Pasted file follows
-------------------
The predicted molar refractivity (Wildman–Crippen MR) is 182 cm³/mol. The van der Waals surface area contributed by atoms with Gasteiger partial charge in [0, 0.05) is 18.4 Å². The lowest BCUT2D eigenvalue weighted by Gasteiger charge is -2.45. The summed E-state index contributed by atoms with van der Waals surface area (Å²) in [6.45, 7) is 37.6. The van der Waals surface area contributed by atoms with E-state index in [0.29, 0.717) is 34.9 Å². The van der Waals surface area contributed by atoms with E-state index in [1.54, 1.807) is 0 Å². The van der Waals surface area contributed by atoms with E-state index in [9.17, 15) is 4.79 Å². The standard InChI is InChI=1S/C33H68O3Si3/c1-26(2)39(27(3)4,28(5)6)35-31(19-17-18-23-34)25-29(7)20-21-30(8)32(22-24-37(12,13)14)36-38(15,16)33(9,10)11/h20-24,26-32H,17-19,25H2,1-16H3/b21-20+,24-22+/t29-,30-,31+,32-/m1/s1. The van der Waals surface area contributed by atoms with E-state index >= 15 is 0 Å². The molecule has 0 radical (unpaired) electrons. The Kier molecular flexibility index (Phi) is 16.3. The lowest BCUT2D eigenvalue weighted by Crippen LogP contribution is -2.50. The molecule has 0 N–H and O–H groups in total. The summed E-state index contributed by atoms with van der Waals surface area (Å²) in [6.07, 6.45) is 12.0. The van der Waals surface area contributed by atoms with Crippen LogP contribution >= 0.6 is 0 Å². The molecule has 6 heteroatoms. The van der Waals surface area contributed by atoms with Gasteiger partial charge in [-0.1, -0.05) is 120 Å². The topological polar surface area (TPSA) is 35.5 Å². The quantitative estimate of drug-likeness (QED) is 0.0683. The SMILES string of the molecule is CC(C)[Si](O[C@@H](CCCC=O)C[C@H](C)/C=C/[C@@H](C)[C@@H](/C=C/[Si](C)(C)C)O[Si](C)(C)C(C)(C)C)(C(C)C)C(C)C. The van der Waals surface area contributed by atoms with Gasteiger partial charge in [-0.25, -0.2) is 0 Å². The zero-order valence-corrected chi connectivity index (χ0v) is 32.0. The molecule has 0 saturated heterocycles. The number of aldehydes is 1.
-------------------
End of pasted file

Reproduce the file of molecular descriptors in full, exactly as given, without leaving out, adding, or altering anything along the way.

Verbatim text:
The predicted molar refractivity (Wildman–Crippen MR) is 182 cm³/mol. The van der Waals surface area contributed by atoms with Gasteiger partial charge in [0, 0.05) is 18.4 Å². The lowest BCUT2D eigenvalue weighted by Gasteiger charge is -2.45. The summed E-state index contributed by atoms with van der Waals surface area (Å²) in [6.45, 7) is 37.6. The van der Waals surface area contributed by atoms with E-state index in [0.29, 0.717) is 34.9 Å². The van der Waals surface area contributed by atoms with E-state index in [1.54, 1.807) is 0 Å². The van der Waals surface area contributed by atoms with E-state index in [9.17, 15) is 4.79 Å². The standard InChI is InChI=1S/C33H68O3Si3/c1-26(2)39(27(3)4,28(5)6)35-31(19-17-18-23-34)25-29(7)20-21-30(8)32(22-24-37(12,13)14)36-38(15,16)33(9,10)11/h20-24,26-32H,17-19,25H2,1-16H3/b21-20+,24-22+/t29-,30-,31+,32-/m1/s1. The van der Waals surface area contributed by atoms with E-state index >= 15 is 0 Å². The molecule has 0 radical (unpaired) electrons. The Kier molecular flexibility index (Phi) is 16.3. The lowest BCUT2D eigenvalue weighted by Crippen LogP contribution is -2.50. The molecule has 0 N–H and O–H groups in total. The summed E-state index contributed by atoms with van der Waals surface area (Å²) in [6.07, 6.45) is 12.0. The van der Waals surface area contributed by atoms with Crippen LogP contribution >= 0.6 is 0 Å². The molecule has 6 heteroatoms. The van der Waals surface area contributed by atoms with Gasteiger partial charge in [-0.1, -0.05) is 120 Å². The topological polar surface area (TPSA) is 35.5 Å². The quantitative estimate of drug-likeness (QED) is 0.0683. The SMILES string of the molecule is CC(C)[Si](O[C@@H](CCCC=O)C[C@H](C)/C=C/[C@@H](C)[C@@H](/C=C/[Si](C)(C)C)O[Si](C)(C)C(C)(C)C)(C(C)C)C(C)C. The van der Waals surface area contributed by atoms with Gasteiger partial charge in [-0.25, -0.2) is 0 Å². The zero-order valence-corrected chi connectivity index (χ0v) is 32.0. The molecule has 0 saturated heterocycles. The number of aldehydes is 1.